Unicode isn't advanaced mathematics

by Michael S. Kaplan, published on 2006/04/13 12:31 -04:00, original URI: http://blogs.msdn.com/b/michkap/archive/2006/04/13/575703.aspx


As Peter Vogel pointed out about Unicode a few years back, Unicode is hardly nuclear physics. I am pretty sure its not advanced mathematics, either (a point that was just proven again last night!).

It has been a while since I have posted about things from the Unicode List, though I think that has mostly been to help keep up the respect for standards of my regular readers. :-)

But Mark Davis did post a pretty helpful little chart about Unicode 5.0 last night that gives the official count of characters in Unicode as of Unicode 5.0 (set to be released soon!):

I tend to use the following (ie, excluding private use & noncharacters).

Unicode
2.0.0 2.1.2 3.0.0 3.1.0 3.2.0 4.0.0 4.1.0 5.0.0
Letter 36,121 36,121 45,443 89,762 89,957 90,547 91,395 92,496
Mark 446 446 575 605 653 941 1,009 1,065
Number 374 374 431 486 536 612 695 836
Punctuation 240 240 288 288 351 360 420 437
Symbol 1,671 1,673 2,414 2,851 3,508 3,764 3,978 4,032
Separator 17 17 19 19 20 21 20 20
Control/Format 81 81 89 194 196 202 203 203
Graphic+C/F 38,950 38,952 49,259 94,205 95,221 96,447 97,720 99,089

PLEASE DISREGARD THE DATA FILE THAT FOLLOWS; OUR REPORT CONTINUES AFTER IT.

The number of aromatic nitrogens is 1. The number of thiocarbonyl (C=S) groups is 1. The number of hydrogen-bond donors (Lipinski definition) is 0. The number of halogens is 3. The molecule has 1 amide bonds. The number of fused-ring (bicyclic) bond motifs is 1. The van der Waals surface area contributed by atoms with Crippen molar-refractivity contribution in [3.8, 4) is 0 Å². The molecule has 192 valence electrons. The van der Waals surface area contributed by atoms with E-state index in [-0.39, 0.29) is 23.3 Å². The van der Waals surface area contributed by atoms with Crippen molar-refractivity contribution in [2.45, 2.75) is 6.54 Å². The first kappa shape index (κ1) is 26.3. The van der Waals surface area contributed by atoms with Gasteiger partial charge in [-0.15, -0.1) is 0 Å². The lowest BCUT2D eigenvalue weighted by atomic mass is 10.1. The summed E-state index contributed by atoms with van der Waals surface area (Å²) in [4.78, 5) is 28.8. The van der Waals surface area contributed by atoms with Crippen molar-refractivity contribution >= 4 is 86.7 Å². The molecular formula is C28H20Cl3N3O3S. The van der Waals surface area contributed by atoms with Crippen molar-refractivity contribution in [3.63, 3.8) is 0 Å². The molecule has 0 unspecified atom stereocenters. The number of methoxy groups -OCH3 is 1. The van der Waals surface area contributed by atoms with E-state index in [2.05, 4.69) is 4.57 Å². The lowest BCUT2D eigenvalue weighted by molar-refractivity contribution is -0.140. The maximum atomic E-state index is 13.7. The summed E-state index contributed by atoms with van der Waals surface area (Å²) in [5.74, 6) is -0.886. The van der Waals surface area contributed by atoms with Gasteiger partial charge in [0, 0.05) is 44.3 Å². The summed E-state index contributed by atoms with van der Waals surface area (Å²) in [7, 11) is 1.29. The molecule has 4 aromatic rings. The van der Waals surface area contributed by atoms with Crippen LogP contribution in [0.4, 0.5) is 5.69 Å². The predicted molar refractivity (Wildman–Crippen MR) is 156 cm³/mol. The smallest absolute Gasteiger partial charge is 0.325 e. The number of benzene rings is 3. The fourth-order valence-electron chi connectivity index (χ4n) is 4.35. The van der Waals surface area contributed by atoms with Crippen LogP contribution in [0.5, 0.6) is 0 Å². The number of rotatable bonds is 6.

Too bad we were just 11 short of 100,000 for 5.0!

Mark

Of course some people pointed out the small math mistake there, though Curtis Clark had the funniest way of saying it:

Maybe it's a floating point error in my calc.exe, but I come up with 911
short (which will be just about right to encode *all* the Phaistos
characters, when the rest of the corpus is discovered). :-)

I'll probably post about the Phaistos characters another day, after the dust settles on the proposal....

It is all goodness though; it was a small typo (this morning Mark admitted to his '...math mistake; sorry for the confusion....'), and there is plenty of time to find 911 new characters (and probably more than that) for Unicode 5.1! :-)

 

This post brought to you by "8" and "∞" (U+0038 and U+221e, a.k.a. DIGIT EIGHT and INFINITY)
Two characters who are great friends, merely a single best fit mapping away from each other, and quite confusable if you are lying down!


# Mihai on 13 Apr 2006 2:35 PM:

It is interesting to see that the biggest jump happened between 3.0 and 3.1 (where in the software world dot releases are regarded more as bug fixes).

# Maurits [MSFT] on 13 Apr 2006 3:47 PM:

What separator was lost between 4.0 and 4.1?

# Michael S. Kaplan on 13 Apr 2006 3:57 PM:

???? Huh?

# Maurits [MSFT] on 13 Apr 2006 4:10 PM:

Separators:
2.0.0: 17
2.1.2: 17
3.0.0: 19
3.1.0: 19
3.2.0: 20
4.0.0: 21
4.1.0: 20
5.0.0: 20

Did a separator get reclassified in 4.1?

# Michael S. Kaplan on 13 Apr 2006 4:21 PM:

Yes, this does happen sometimes -- a GC change will cause such categories as those in the list above to change counts....

I do not know offhand what changed, but it an easy diff between two versions of unicodedata.txt.

# Maurits [MSFT] on 13 Apr 2006 4:30 PM:

Found it...
U+200B ZERO WIDTH SPACE
http://www.fileformat.info/info/unicode/char/200b/index.htm

In 4.0.0 it was class Zs; in 4.1.0 it was class Cf.

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